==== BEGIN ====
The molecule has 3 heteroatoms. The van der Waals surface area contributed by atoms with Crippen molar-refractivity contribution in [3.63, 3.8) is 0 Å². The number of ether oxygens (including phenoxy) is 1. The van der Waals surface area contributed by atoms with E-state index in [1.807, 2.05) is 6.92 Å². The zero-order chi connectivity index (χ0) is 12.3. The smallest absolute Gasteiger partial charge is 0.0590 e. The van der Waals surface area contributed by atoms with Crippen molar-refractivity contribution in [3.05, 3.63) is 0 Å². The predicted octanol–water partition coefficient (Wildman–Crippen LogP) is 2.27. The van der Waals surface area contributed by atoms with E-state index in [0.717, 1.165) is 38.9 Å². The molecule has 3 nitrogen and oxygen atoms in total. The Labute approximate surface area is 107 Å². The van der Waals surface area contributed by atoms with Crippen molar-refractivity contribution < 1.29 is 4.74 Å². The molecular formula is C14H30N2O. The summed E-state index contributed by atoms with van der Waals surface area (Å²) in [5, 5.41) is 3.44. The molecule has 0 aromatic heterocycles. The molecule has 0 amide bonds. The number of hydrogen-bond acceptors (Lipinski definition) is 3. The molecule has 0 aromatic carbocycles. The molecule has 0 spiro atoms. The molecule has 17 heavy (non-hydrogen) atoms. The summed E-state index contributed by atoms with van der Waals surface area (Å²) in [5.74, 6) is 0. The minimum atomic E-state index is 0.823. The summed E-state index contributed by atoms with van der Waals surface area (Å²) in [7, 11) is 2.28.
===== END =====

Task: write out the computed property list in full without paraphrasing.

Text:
The molecule has 3 heteroatoms. The van der Waals surface area contributed by atoms with Crippen molar-refractivity contribution in [3.63, 3.8) is 0 Å². The number of ether oxygens (including phenoxy) is 1. The van der Waals surface area contributed by atoms with E-state index in [1.807, 2.05) is 6.92 Å². The zero-order chi connectivity index (χ0) is 12.3. The smallest absolute Gasteiger partial charge is 0.0590 e. The van der Waals surface area contributed by atoms with Crippen molar-refractivity contribution in [3.05, 3.63) is 0 Å². The predicted octanol–water partition coefficient (Wildman–Crippen LogP) is 2.27. The van der Waals surface area contributed by atoms with E-state index in [0.717, 1.165) is 38.9 Å². The molecule has 3 nitrogen and oxygen atoms in total. The Labute approximate surface area is 107 Å². The van der Waals surface area contributed by atoms with Crippen molar-refractivity contribution < 1.29 is 4.74 Å². The molecular formula is C14H30N2O. The summed E-state index contributed by atoms with van der Waals surface area (Å²) in [5, 5.41) is 3.44. The molecule has 0 aromatic heterocycles. The molecule has 0 amide bonds. The number of hydrogen-bond acceptors (Lipinski definition) is 3. The molecule has 0 aromatic carbocycles. The molecule has 0 spiro atoms. The molecule has 17 heavy (non-hydrogen) atoms. The summed E-state index contributed by atoms with van der Waals surface area (Å²) in [5.74, 6) is 0. The minimum atomic E-state index is 0.823. The summed E-state index contributed by atoms with van der Waals surface area (Å²) in [7, 11) is 2.28.